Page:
New polling commissioned by liberal anti-Brexit campaign Best for Britain and anti-far right campaign Hope Not Hate says 59% expect the Brexit transition period will be extended.
Unfortunately that may be naive. The government is digging in further and further, saying it will not under any circumstances apply for an extension. The deadline for applying is 30 June — less than five weeks. Labour and the unions remain silent at best, with Keir Starmer saying he is “not calling for an extension”.
Starmer, whose popularity with Labour members and others was built partly on the basis of an anti-Brexit, internationalist reputation, is (whatever his motivations) effectively collaborating with the Tories’ plan to push through a hard Brexit with no democratic scrutiny.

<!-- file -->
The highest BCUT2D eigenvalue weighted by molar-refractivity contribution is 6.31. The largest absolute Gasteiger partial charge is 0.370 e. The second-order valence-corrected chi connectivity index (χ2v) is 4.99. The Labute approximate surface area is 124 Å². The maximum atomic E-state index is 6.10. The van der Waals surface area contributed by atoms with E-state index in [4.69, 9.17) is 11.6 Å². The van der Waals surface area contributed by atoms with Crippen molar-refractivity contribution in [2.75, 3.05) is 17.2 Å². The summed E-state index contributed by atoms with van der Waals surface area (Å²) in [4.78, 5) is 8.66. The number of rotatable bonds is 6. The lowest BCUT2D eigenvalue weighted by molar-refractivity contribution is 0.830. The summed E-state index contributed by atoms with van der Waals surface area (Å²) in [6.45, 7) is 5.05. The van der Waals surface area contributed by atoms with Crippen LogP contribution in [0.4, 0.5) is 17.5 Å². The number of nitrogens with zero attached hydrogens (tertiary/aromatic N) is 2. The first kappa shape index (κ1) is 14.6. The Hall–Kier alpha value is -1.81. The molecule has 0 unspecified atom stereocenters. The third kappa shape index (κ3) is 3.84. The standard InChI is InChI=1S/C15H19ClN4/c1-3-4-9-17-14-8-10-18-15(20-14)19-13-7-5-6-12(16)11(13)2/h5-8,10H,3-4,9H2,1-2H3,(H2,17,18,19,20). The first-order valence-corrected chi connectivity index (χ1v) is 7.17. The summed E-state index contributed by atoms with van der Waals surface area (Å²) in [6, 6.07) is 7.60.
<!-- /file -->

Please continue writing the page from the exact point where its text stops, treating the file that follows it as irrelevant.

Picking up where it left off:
The Lib Dems are preparing to put a parliamentary bill for a two-year extension of the transition. But even aside from the substantial Tory majority, it is not at all clear that Labour will vote for it.
Time is very short. It may already be too late. But an about-turn from Labour could still blow up what is potentially a difficult and divisive issue for the Tories.
Every week, virtually every day, brings some new difficulty. Ministers have just had to concede that their planned soft border in the Irish Sea — already a cumbersome, messy and probably unstable scheme — will not be ready by 2021. That implies a very hard border including some customs checks between Northern Ireland and the rest of the UK. Or what?
The internationalist left, and all those who can see the importance of stopping the Tories’ drive for No Deal, need to continue organising and fighting — to maximise the chance of things blowing up before 30 June, and the chance of reopening the issue afterwards if not.